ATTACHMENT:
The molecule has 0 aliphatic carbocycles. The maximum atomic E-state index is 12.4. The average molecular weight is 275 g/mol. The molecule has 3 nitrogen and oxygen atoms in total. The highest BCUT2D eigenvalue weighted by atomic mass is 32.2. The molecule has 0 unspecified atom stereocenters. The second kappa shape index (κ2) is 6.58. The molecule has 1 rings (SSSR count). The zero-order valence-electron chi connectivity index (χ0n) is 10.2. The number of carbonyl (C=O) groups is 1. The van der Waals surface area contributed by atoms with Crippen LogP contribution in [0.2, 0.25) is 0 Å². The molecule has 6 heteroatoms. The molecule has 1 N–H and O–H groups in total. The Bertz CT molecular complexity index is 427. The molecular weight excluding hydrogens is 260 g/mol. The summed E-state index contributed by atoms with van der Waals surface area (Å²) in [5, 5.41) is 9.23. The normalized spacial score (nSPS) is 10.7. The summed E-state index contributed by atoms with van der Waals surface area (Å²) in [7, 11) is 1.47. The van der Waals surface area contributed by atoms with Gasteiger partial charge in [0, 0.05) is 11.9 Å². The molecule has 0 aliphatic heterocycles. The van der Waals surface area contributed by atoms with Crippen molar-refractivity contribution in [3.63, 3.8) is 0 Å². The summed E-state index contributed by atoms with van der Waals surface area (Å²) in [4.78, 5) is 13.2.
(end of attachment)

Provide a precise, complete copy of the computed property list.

The molecule has 0 aliphatic carbocycles. The maximum atomic E-state index is 12.4. The average molecular weight is 275 g/mol. The molecule has 3 nitrogen and oxygen atoms in total. The highest BCUT2D eigenvalue weighted by atomic mass is 32.2. The molecule has 0 unspecified atom stereocenters. The second kappa shape index (κ2) is 6.58. The molecule has 1 rings (SSSR count). The zero-order valence-electron chi connectivity index (χ0n) is 10.2. The number of carbonyl (C=O) groups is 1. The van der Waals surface area contributed by atoms with Crippen LogP contribution in [0.2, 0.25) is 0 Å². The molecule has 6 heteroatoms. The molecule has 1 N–H and O–H groups in total. The Bertz CT molecular complexity index is 427. The molecular weight excluding hydrogens is 260 g/mol. The summed E-state index contributed by atoms with van der Waals surface area (Å²) in [5, 5.41) is 9.23. The normalized spacial score (nSPS) is 10.7. The summed E-state index contributed by atoms with van der Waals surface area (Å²) in [7, 11) is 1.47. The van der Waals surface area contributed by atoms with Gasteiger partial charge in [0, 0.05) is 11.9 Å². The molecule has 0 aliphatic heterocycles. The van der Waals surface area contributed by atoms with Crippen molar-refractivity contribution in [3.63, 3.8) is 0 Å². The summed E-state index contributed by atoms with van der Waals surface area (Å²) in [4.78, 5) is 13.2.